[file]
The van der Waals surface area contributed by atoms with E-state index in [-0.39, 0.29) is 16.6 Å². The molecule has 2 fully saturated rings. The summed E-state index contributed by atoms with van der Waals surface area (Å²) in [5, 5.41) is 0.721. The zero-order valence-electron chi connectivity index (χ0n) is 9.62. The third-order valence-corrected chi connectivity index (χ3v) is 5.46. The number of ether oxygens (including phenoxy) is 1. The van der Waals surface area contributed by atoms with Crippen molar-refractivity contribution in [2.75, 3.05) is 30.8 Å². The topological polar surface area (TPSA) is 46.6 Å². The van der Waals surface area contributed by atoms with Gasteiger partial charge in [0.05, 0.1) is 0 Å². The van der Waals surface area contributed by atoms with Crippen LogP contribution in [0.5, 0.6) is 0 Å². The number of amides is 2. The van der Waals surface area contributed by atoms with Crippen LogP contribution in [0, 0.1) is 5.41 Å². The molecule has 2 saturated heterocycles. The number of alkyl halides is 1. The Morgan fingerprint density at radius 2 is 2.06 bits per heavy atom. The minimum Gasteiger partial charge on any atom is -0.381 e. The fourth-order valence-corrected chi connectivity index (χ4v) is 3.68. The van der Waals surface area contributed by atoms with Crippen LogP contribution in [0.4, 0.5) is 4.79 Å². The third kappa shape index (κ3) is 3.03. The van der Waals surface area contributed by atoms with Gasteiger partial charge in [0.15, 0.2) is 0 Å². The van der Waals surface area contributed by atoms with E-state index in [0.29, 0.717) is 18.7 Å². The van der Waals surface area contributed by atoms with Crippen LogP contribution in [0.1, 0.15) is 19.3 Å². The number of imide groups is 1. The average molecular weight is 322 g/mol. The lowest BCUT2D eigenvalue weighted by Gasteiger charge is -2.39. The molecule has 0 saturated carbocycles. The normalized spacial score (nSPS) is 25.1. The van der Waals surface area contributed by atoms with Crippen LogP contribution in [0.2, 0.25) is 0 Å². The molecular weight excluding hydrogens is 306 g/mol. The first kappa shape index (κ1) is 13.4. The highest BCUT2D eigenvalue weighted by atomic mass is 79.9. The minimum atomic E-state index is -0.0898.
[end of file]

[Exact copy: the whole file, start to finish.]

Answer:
The van der Waals surface area contributed by atoms with E-state index in [-0.39, 0.29) is 16.6 Å². The molecule has 2 fully saturated rings. The summed E-state index contributed by atoms with van der Waals surface area (Å²) in [5, 5.41) is 0.721. The zero-order valence-electron chi connectivity index (χ0n) is 9.62. The third-order valence-corrected chi connectivity index (χ3v) is 5.46. The number of ether oxygens (including phenoxy) is 1. The van der Waals surface area contributed by atoms with Crippen molar-refractivity contribution in [2.75, 3.05) is 30.8 Å². The topological polar surface area (TPSA) is 46.6 Å². The van der Waals surface area contributed by atoms with Gasteiger partial charge in [0.05, 0.1) is 0 Å². The van der Waals surface area contributed by atoms with Crippen LogP contribution in [0.5, 0.6) is 0 Å². The number of amides is 2. The van der Waals surface area contributed by atoms with Crippen LogP contribution in [0, 0.1) is 5.41 Å². The molecule has 2 saturated heterocycles. The number of alkyl halides is 1. The Morgan fingerprint density at radius 2 is 2.06 bits per heavy atom. The minimum Gasteiger partial charge on any atom is -0.381 e. The fourth-order valence-corrected chi connectivity index (χ4v) is 3.68. The van der Waals surface area contributed by atoms with Crippen LogP contribution in [0.4, 0.5) is 4.79 Å². The third kappa shape index (κ3) is 3.03. The van der Waals surface area contributed by atoms with Gasteiger partial charge in [0.15, 0.2) is 0 Å². The van der Waals surface area contributed by atoms with E-state index in [0.29, 0.717) is 18.7 Å². The van der Waals surface area contributed by atoms with Crippen LogP contribution in [0.1, 0.15) is 19.3 Å². The number of imide groups is 1. The average molecular weight is 322 g/mol. The lowest BCUT2D eigenvalue weighted by Gasteiger charge is -2.39. The molecule has 0 saturated carbocycles. The normalized spacial score (nSPS) is 25.1. The van der Waals surface area contributed by atoms with Crippen LogP contribution in [0.2, 0.25) is 0 Å². The molecular weight excluding hydrogens is 306 g/mol. The first kappa shape index (κ1) is 13.4. The highest BCUT2D eigenvalue weighted by atomic mass is 79.9. The minimum atomic E-state index is -0.0898.